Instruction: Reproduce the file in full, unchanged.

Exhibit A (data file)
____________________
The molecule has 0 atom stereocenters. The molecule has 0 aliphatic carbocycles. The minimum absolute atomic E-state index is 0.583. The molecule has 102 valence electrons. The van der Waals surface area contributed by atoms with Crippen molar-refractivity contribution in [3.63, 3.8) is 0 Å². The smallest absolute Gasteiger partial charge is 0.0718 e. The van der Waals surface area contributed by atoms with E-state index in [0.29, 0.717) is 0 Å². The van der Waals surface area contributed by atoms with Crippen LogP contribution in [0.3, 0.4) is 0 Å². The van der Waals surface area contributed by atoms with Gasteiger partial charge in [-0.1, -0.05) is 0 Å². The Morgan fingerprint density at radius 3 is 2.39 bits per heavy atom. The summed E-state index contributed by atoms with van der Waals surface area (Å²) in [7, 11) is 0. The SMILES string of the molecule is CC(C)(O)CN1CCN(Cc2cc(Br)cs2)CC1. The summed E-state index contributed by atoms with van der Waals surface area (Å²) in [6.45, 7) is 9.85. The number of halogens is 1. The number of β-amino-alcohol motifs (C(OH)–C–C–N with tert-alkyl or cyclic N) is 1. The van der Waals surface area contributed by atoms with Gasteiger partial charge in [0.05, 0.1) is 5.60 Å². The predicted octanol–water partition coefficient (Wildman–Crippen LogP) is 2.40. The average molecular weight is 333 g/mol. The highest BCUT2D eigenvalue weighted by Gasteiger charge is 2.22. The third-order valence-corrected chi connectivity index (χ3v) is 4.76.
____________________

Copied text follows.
The molecule has 0 atom stereocenters. The molecule has 0 aliphatic carbocycles. The minimum absolute atomic E-state index is 0.583. The molecule has 102 valence electrons. The van der Waals surface area contributed by atoms with Crippen molar-refractivity contribution in [3.63, 3.8) is 0 Å². The smallest absolute Gasteiger partial charge is 0.0718 e. The van der Waals surface area contributed by atoms with E-state index in [0.29, 0.717) is 0 Å². The van der Waals surface area contributed by atoms with Crippen LogP contribution in [0.3, 0.4) is 0 Å². The van der Waals surface area contributed by atoms with Gasteiger partial charge in [-0.1, -0.05) is 0 Å². The Morgan fingerprint density at radius 3 is 2.39 bits per heavy atom. The summed E-state index contributed by atoms with van der Waals surface area (Å²) in [7, 11) is 0. The SMILES string of the molecule is CC(C)(O)CN1CCN(Cc2cc(Br)cs2)CC1. The summed E-state index contributed by atoms with van der Waals surface area (Å²) in [6.45, 7) is 9.85. The number of halogens is 1. The number of β-amino-alcohol motifs (C(OH)–C–C–N with tert-alkyl or cyclic N) is 1. The van der Waals surface area contributed by atoms with Gasteiger partial charge in [0.05, 0.1) is 5.60 Å². The predicted octanol–water partition coefficient (Wildman–Crippen LogP) is 2.40. The average molecular weight is 333 g/mol. The highest BCUT2D eigenvalue weighted by Gasteiger charge is 2.22. The third-order valence-corrected chi connectivity index (χ3v) is 4.76.